With so much focus being placed on the inflation versus deflation debate of late and many financial pundits declaring a new inflation paradigm is upon us, what better a time to argue the case for deflation.
Back in March, I laid out the case for inflation in comprehensive fashion, now, as all good investors ought to do, I will present my case why the disinflationary and deflationary trends that have engulfed markets over the past 40 or so years may continue.
We all know the major deflationary forces of today; debt, demographics, globalization and technology. I will endeavor to address these throughout this article. However, there are also a number of lesser known deflationary forces that perhaps do not get as much attention as they deserve. These too I will endeavor to explain below, along with where we stand with the current inflationary pressures, transitory or not.
For listeners of Erik Townsend’s excellent MacroVoices podcast, you will be aware of Erik’s proclamations of how many of the best and brightest minds in finance and macro have shifted from the deflation to inflation camps; with Vincent Deluard, Russell Napier and Louis-Vincent Gave being some such examples. However, there does remain a few “deflationists” out there, the most prominent being Lacy Hunt, and it is from Lacy’s arguments for debt and economic growth driving deflation where I will begin.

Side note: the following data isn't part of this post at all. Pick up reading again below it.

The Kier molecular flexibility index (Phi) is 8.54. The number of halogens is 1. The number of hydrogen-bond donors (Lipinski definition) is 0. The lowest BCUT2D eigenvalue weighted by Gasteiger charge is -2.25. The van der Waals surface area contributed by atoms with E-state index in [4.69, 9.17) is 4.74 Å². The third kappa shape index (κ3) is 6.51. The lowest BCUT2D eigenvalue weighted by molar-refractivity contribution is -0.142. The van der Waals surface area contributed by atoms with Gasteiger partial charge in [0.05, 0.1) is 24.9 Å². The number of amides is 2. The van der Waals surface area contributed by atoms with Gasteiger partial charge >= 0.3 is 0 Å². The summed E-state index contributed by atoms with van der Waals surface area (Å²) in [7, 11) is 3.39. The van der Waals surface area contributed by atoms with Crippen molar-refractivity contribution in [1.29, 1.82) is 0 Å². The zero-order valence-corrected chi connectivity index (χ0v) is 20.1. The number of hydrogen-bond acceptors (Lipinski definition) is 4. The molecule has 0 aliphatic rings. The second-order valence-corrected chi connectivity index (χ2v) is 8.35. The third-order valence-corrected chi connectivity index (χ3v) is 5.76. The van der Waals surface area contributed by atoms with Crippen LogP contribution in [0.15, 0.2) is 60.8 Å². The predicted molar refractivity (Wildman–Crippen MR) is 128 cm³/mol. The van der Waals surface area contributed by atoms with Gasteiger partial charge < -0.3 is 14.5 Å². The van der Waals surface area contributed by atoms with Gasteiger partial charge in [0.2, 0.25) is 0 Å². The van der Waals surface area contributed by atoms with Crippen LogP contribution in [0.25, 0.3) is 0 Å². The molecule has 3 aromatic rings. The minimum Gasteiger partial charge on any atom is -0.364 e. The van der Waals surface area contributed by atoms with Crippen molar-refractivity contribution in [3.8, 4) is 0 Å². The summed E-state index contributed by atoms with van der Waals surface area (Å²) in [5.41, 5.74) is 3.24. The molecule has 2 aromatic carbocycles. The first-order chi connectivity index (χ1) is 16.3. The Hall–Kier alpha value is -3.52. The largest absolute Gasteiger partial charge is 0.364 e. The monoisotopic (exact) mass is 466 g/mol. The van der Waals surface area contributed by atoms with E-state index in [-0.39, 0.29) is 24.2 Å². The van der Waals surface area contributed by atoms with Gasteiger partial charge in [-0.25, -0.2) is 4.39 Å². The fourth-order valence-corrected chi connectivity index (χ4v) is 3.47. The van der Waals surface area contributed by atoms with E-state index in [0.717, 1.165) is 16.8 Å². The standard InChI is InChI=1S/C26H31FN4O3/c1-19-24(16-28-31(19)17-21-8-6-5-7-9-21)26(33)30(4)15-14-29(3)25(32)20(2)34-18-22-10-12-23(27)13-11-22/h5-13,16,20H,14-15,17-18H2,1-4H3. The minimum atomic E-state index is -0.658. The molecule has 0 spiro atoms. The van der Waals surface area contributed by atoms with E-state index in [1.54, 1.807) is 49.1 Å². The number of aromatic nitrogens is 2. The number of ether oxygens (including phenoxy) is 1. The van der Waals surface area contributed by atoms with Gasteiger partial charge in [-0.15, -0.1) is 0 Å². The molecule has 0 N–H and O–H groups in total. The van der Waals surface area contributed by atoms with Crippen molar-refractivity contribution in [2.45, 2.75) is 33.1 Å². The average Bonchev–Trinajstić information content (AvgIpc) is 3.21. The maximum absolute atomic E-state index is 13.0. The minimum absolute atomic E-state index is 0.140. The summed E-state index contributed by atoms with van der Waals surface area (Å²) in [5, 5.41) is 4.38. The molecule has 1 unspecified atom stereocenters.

The chief problem facing most of the worlds developed economies today is the level of outstanding debt, both private and public. Whilst the creation of debt can represent an expansion in the broad money supply, the destruction of debt conversely equates to a contraction in the money supply. As all debts must eventually be repaid, debt by nature is deflationary over time.
This is not so much a problem if the marginal return on debt exceeds the cost of debt. We have however long past that point whereby the creation of new debt lead to a greater increase in productivity. The marginal productivity of debt, or simply the return on debt, is at its lowest levels in over 70 years. As the below chart illustrates, we are now at the point whereby each new dollar of debt created is only able to increase GDP by less than 40 cents.
An increase in debt is an increase in current spending at the expense of future spending unless the income generated on the debt is sufficient to repay principal and interest. Stimulus hardly meets this criteria. Additionally, given central bankers and policy makers have never allowed the over indebtedness to resolve itself (rightfully or wrongfully) via the process of austerity and creative destruction, what has resulted is the dynamic of this ever falling return on debt being subjugated by the creation of even more debt in a negatively convex manner.